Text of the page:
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What is Build-to-Rent, and how will it affect Private Landlords?

Over a decade ago, a comprehensive report into the Private Rented Sector concluded there was an urgent need for institutional investment into private rented homes in the UK.

Whilst the apparent intention may have been interpreted as a plan to squeeze private landlords out of the market, the reality is that Build to Rent has emerged as a brand-new housing option, sitting alongside the existing choice for private rented tenants.

Compared to the Private Rented Sector, institutional investment is in its infancy – with an estimated 30,000 homes built so far, this is less than 1% of privately rented homes. However, the sector is set for future growth with an estimated 140,000 units either in construction, or in the planning process.

So just what is the difference between the traditional Private Rented Sector, and Build to Rent homes:

Location:

Predominantly Build to Rent schemes are located in cities – with London dominating, followed by cities like Bath, Birmingham, Liverpool, Manchester, Glasgow and Edinburgh.  Whilst these are all traditional rental hot-spots, they are also locations where supply doesn’t typically meet demand.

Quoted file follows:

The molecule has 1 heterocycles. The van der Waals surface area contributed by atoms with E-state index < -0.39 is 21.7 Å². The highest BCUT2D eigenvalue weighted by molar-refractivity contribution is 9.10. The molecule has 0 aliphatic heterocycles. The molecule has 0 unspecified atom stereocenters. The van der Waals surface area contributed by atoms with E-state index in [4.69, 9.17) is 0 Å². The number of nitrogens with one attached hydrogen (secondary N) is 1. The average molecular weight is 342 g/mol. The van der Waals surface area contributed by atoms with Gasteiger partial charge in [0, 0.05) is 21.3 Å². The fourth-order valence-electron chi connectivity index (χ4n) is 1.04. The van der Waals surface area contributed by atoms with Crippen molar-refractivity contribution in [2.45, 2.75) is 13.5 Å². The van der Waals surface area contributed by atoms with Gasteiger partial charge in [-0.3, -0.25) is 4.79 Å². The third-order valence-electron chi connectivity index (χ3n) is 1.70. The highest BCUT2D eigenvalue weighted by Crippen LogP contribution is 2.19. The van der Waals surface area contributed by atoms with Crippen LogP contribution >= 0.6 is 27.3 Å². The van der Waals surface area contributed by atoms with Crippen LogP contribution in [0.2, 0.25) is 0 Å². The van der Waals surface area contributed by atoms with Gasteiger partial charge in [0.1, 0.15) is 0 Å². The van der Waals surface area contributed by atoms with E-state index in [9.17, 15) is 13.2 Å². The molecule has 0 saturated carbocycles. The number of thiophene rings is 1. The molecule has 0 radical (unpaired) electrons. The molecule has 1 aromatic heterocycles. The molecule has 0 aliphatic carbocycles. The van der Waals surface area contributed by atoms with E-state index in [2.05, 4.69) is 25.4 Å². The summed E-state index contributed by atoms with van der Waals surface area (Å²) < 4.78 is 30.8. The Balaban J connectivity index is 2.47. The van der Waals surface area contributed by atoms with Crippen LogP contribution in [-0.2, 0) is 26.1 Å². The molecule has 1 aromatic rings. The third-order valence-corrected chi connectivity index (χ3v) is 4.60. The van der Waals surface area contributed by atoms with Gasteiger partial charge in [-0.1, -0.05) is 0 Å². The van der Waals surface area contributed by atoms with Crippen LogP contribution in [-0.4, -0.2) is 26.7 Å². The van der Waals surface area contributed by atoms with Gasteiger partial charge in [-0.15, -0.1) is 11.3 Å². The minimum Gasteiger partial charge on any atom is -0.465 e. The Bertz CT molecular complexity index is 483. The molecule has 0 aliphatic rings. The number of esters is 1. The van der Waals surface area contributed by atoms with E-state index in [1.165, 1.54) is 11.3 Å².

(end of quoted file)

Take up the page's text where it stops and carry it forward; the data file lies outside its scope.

Types of homes:

Described as ‘hotel-type’ schemes, Build to Rent units offer concierge services – such as dog walking, and dry cleaning. Some have gyms onsite, whilst others will offer hot-desking facilities for home-workers.

Price:

These homes are appealing to a different type of tenant and they’re expecting to pay a premium above average rents.

Are traditional landlords about to be squeezed out?

We don’t believe so.

The demand for rental homes continues to outstrip supply – by a significant margin. Any addition to the housing stock in a particular location is only likely to reduce the pressure on the current market, rather than challenge it.

The beauty of the private rented sector is that high quality, family homes can be found in all neighbourhoods – often thanks to accidental landlords who chose to rent out a former home, or property they inherited.  This means that in towns and cities up and down the UK, a growing number of families are able to rent homes close to the school they’ve chosen their children to go to, or in the villages they grew up in themselves.   

We welcome investment in quality rental homes which continue to drive up standards in the UK’s rental stock, but we don’t feel Build to Rent poses any threat to private landlords.

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